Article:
Save the Theatre Guild
Arts On Sunday
By Al Creighton
November 26, 2006
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The Sunday Stabroek editorial of November 12, 2006 commented on 'The old New Amsterdam Hospital,' a building which is deteriorating. Lloyd Kandasammy of the University of the National Trust wrote on the history of that same building in History This Week (Stabroek News, October 12, 2006) under the title 'A brief history of Berbice architectural gems - The Old New Amsterdam Public Hospital.' Both pieces evoked a tragic sense of the possible, yet avoidable, loss of a famous building important to Guyana's heritage. They also served as reminders of another important threatened building in Georgetown. This one was not designed by the great Cesar Castellani, and cannot claim the visual majesty of any of his buildings or any special architectural magnificence at all. It will not win national heritage or National Trust protection on those grounds. But it can claim to be a house of considerable importance to the nation's cultural heritage. It has a history as proud as that of any of Castellani's edifices, and a contribution to national and regional service that will not easily be measured and may require more than another half a century to reproduce.
Information on various aspects of the history of theatre in Guyana may be found in publications by Richardson Wright, Prof Sister Mary Noel Menezes, Joel Benjamin, Jeremy Poynting, Lloyd Kandasammy and Frank Thomasson. One striking recurring factor in these histories is the deciduous nature of the epochs of vibrant theatre in colonial British Guiana. Benjamin, in particular, treats the history of the sometime famous and legendary theatres of previous centuries, underscoring this ephemeral quality with the fact that all those houses have been destroyed. What has not been accounted for by fire like the Assembly Rooms and the Theatres Royal has been undone by neglect and decay like Tipperary Hall.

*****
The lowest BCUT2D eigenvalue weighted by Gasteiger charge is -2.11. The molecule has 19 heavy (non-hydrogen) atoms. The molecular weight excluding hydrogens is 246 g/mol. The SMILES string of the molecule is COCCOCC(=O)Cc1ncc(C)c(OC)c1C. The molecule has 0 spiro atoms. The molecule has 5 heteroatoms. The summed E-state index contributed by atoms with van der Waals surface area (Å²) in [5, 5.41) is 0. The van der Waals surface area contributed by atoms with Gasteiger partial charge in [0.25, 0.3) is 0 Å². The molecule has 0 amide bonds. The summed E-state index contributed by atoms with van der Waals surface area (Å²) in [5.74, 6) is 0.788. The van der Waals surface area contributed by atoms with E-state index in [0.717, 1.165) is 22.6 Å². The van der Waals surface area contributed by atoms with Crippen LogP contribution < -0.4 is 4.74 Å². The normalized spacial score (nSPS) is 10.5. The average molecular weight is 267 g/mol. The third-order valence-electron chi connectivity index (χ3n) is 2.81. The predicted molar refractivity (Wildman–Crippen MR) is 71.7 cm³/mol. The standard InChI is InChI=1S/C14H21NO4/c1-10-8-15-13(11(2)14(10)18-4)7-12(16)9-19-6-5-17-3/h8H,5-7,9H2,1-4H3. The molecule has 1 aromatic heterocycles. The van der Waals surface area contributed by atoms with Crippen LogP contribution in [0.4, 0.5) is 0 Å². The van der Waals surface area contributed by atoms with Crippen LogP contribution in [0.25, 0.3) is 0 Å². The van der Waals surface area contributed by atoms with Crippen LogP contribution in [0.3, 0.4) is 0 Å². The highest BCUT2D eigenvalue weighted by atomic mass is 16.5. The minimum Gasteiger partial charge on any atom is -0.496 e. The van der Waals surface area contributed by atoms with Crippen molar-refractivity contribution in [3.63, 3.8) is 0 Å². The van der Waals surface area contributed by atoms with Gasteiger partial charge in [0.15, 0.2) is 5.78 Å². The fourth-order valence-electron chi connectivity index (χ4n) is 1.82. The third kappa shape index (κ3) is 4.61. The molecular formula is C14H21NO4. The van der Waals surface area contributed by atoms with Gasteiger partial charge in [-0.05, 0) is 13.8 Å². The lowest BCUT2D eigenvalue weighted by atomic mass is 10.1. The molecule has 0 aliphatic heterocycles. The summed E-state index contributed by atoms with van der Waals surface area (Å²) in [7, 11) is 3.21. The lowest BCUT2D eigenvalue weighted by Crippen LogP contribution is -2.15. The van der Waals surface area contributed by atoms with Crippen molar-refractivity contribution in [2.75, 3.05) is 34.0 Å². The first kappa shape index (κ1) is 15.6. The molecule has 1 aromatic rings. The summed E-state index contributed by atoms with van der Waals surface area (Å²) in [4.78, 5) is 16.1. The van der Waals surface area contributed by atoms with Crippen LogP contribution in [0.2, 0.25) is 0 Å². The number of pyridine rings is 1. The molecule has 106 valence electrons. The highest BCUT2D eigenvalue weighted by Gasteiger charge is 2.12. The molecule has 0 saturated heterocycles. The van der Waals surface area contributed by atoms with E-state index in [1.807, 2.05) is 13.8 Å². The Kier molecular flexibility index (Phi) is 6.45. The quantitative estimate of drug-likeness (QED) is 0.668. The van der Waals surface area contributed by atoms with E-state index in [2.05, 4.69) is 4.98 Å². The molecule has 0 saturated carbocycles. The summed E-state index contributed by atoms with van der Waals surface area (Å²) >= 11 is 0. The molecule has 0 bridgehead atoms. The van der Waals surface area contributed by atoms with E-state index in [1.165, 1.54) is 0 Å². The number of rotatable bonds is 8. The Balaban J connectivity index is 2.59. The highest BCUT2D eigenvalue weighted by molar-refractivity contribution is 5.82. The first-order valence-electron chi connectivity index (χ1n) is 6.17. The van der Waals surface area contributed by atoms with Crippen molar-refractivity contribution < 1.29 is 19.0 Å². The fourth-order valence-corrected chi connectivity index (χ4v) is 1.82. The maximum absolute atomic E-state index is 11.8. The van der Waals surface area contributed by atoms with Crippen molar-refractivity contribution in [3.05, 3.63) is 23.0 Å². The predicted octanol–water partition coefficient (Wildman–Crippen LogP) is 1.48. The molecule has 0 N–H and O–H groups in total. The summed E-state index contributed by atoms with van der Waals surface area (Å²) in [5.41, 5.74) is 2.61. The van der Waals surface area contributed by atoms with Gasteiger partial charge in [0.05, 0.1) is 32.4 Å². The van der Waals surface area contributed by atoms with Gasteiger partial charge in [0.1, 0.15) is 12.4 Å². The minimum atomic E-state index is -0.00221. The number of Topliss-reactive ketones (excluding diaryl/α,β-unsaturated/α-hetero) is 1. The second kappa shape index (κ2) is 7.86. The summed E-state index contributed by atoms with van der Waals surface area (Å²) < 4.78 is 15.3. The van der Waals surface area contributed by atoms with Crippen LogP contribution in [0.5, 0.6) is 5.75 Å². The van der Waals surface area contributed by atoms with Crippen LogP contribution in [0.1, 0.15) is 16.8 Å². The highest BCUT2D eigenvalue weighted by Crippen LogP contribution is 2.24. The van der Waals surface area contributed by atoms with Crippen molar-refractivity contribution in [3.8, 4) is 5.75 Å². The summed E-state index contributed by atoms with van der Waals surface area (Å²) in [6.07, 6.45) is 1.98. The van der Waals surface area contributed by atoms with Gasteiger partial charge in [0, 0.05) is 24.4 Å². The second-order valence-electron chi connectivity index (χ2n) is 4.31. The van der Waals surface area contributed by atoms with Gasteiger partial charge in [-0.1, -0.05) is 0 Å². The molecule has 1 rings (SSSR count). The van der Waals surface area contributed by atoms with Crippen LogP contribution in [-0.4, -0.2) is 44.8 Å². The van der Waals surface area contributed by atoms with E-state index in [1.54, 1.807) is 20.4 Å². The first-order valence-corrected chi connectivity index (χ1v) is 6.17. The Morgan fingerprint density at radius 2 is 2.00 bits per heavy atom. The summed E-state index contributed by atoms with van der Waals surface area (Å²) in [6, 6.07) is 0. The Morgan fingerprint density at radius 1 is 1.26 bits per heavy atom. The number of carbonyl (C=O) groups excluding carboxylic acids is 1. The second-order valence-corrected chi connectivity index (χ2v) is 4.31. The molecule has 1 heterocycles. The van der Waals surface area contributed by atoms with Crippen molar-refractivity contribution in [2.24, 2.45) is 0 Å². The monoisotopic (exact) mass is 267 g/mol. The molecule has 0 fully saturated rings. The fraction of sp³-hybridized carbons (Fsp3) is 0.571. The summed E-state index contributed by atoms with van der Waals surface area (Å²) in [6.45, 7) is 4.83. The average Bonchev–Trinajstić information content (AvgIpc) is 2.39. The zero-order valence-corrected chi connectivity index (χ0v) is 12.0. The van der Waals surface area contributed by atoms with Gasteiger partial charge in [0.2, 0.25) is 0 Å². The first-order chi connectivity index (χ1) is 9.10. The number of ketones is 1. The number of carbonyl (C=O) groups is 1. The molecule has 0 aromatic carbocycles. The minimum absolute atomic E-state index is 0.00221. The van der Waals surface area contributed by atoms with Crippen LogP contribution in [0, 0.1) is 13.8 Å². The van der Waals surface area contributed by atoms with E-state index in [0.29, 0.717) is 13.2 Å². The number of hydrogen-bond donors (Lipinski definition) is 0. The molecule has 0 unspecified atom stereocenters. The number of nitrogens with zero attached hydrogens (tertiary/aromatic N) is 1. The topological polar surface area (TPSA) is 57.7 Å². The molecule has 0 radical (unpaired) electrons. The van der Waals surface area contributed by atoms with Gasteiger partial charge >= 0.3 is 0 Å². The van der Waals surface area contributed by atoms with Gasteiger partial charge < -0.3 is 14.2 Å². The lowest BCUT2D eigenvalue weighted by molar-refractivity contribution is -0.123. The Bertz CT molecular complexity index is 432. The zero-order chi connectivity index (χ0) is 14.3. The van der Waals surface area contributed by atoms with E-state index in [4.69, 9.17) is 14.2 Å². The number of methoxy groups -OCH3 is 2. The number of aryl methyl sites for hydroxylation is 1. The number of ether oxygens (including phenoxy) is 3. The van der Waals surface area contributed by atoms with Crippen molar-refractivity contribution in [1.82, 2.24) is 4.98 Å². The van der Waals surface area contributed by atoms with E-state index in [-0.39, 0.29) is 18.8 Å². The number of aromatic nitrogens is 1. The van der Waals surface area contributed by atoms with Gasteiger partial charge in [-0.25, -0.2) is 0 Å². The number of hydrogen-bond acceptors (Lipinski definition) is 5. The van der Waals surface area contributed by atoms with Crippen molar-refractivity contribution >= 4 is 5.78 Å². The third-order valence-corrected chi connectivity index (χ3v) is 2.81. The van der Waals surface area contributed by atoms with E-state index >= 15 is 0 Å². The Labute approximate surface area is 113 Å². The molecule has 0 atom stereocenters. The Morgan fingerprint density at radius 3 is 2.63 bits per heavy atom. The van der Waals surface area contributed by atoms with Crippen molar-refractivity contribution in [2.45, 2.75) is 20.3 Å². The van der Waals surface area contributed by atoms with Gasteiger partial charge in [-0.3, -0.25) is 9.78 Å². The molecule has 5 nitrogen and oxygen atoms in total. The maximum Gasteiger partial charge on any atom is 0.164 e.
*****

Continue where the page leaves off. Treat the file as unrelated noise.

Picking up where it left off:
The building to which I now refer is the Theatre Guild Playhouse with its two adjoining sections, the Annex and the stores. This structure still stands at the corner of Parade and Cowan Streets in Kingston, Georgetown, but it might not be doing that much longer. It has so far not been touched by fire, although given the state it is in, that remains a grim possibility. But if left to follow its present fortunes, it seems destined to follow the fate of Tipperary Hall.
The Theatre Guild is in an advanced state of disrepair and decrepitude with some of its infrastructure already atrophied or dysfunctional. Surprisingly, sporadic events are still held there, such as the recent inter-schools drama competition and a School of the Nations musical. However, the Playhouse as a building, a performance venue and as an institution has declined in its appearance, capacity and function in every way and, left as it is, will collapse. Its physical presence gone like the Assembly Rooms and Theatre Royal, the Theatre Guild of Guyana Ltd, will then fade into history to become another subject for the historical researchers. Already, the Annex, which once housed the office and the library, hardly exists as such any more and the researchers will find that the 'library,' such as it is, has gone to ruin and will be seriously challenged locating the documents of valuable archival interest it used to stock.